"In verbo veritatis" (2 Cor 6:7)

November 16, 2013

Thirty-third Sunday of the Year

33rd Sunday of the Year – November 14, 1971 – CNR

St. Luke wrote his Gospel sometime around the year 85; he belonged, then, to the second or third generation of Christians. His writings reflect the wider perspective on the significance of Jesus Christ that the passage of time afforded him. He is the only evangelist to have written a second book, The Acts of the Apostles, telling the story of the journey of the Gospel from Jerusalem to Rome. And in both books, he found it necessary to alter the presentation of the Second Coming of Christ, in order to give positive importance to the time of the Church between Resurrection and Parousia.

Earlier, the Church expected the End to come quickly. What God had begun at Easter and Pentecost would soon be completed with the return of Christ and the full realization of the Kingdom of God. But the mere coming and going of generations of believers, with the End still not in sight, led Luke to reconsider the matter. And the Gospel-reading we heard today is one attempt of his to convince his readers that there was no point in their trying to compute or calculate the exact moment of the coming. He warns that certain men will assume that “wars and insurrections,” “earthquakes, plagues and famines” mean that “the time is at hand.” But, he insists, as he does elsewhere, that man “cannot tell by observation when the kingdom of God comes” (Lk 17:20), for “it is not for you to know about dates and times, which the Father has set within his own control” (Acts 1:7). Even the cataclysmic Fall of Jerusalem, center of the religious life of both Jew and early Christian, is not a sign of the End; man must cease his attempts to bring God’s plan under his rational prediction and control.

The passage of two thousand years of Christian history has indicated the wisdom of Luke’s insight. If anything, we have the inverse problem of not caring about the End at all. But what I would like to draw attention to is what is implicit in Luke’s reinterpretation, namely, that man should not presume to identify his own ideas about the prospects of Christianity with those of God. We have, all of us, a tendency to do that. As the early Christians centered their life in Jerusalem and the hope of a quick return of Christ, so we also build our own cities of hopes and act on certain expectations. We can make too much of them, assume that because they are valuable, they are indispensable to God’s purpose. The history of Jesus and, for that matter, of the Church is the tale of God’s shattering the expectations of man. For life came out of death on a cross; and it is by “patient endurance” that we will save our lives.

What this means is that among the things we must surrender into the Lord’s hands are our own plans, expectations, hopes. We cannot avoid defining ourselves by such projects, but there is needed a poverty of spirit that also is willing to give these up, should God’s purpose require it. These can be hopes for our careers, plans for our lives, treasured expectations. They can be judgements about the character of the Church or of the religious life or of American society. All of them are among the possessions that we must be ready to leave behind in order to follow Jesus Christ. They are, perhaps, of all our possessions the ones least easy to surrender.

Yet, what is this but the confession that God’s ways need not be our ways, nor his thoughts our thoughts. We are the heirs of a wisdom that looks like folly, and the ability to say Yes to God’s will for us, and No to our own, is merely the ability to say that the Cross was not weakness but strength, not folly but wisdom itself.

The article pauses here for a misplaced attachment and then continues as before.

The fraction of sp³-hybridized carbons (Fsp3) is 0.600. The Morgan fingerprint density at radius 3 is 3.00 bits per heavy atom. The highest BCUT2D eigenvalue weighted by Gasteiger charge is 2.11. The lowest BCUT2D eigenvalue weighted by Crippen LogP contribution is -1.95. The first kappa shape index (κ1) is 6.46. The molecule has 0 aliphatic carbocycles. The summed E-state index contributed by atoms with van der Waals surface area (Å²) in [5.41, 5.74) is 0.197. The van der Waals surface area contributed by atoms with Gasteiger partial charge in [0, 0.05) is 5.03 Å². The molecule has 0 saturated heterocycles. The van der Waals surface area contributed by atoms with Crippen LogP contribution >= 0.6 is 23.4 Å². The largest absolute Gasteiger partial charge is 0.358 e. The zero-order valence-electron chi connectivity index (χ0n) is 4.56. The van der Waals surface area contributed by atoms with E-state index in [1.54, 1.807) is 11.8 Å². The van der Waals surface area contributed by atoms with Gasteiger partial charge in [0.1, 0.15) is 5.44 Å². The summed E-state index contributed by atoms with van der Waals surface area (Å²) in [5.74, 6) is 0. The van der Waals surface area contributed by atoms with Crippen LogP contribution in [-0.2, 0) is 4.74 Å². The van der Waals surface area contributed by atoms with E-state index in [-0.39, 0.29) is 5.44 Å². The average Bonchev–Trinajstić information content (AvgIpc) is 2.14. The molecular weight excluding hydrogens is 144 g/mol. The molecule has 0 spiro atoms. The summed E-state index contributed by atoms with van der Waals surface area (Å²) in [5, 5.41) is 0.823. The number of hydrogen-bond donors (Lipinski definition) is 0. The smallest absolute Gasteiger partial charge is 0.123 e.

33rd Sunday of the Year–November 17, 1974–CNR

Each year, as the Church calendar heads towards its end and its new beginning in Advent, we find ourselves confronted by what the scholars call the “eschatological discourses” of the Gospel. Each year they are read out to us in all their strangeness, and we wonder again what this language, stranger even than the quaint biblical descriptions of the beginning of all things, can possibly have to do with us, men and women of the twentieth century.

I suppose there are many ways of attempting an answer. We can speak of the sense of crisis in which the time of Jesus was bathed, of the way in which he focused it around himself, of the intense expectation and desire of the early Church that God quickly complete the work of universal restoration whose first fruits it had witnessed in the resurrection of Jesus. Or we might wonder to what degree modern man should boast of his progress, or how foreign this symbolism really is. After all, for two weeks the newspapers have been filled with the reports of famine in the world; the last two days have seen the news of “rumors of war” again in the Middle East; and a movie called “Earthquake” just opened yesterday.

I am not suggesting that we are to assume that the End is just around the corner; in fact, that would explicitly contradict the way in which Luke has reported the words of Jesus about the last days. Luke was writing in the second or third generation of the Church’s existence, and he was given to know that the plan of God was not subject to man’s microscopic investigation. The time of the Church was important in God’s eyes, and there would lie ahead of the Church, before the End, a period of witnessing, of persecution, a time for it to be patient.

And it is to this that I wish to draw your attention, to the fact that Luke presents his Church as a community which is hard-pressed and suffering, and tempted to despair. This was no collective paranoia on the community’s part; in fact, it was at the time of Luke’s writing an object of suspicion from Jew and Gentile alike, the Jewish people regarding it as an apostasy, the pagan world as an alien presence, potentially subversive of its order. It stood for something new, and it would not be long before Christians became known as the tertium genus, this strange new, third type of people alongside the familiar distinction between pagan and Jew.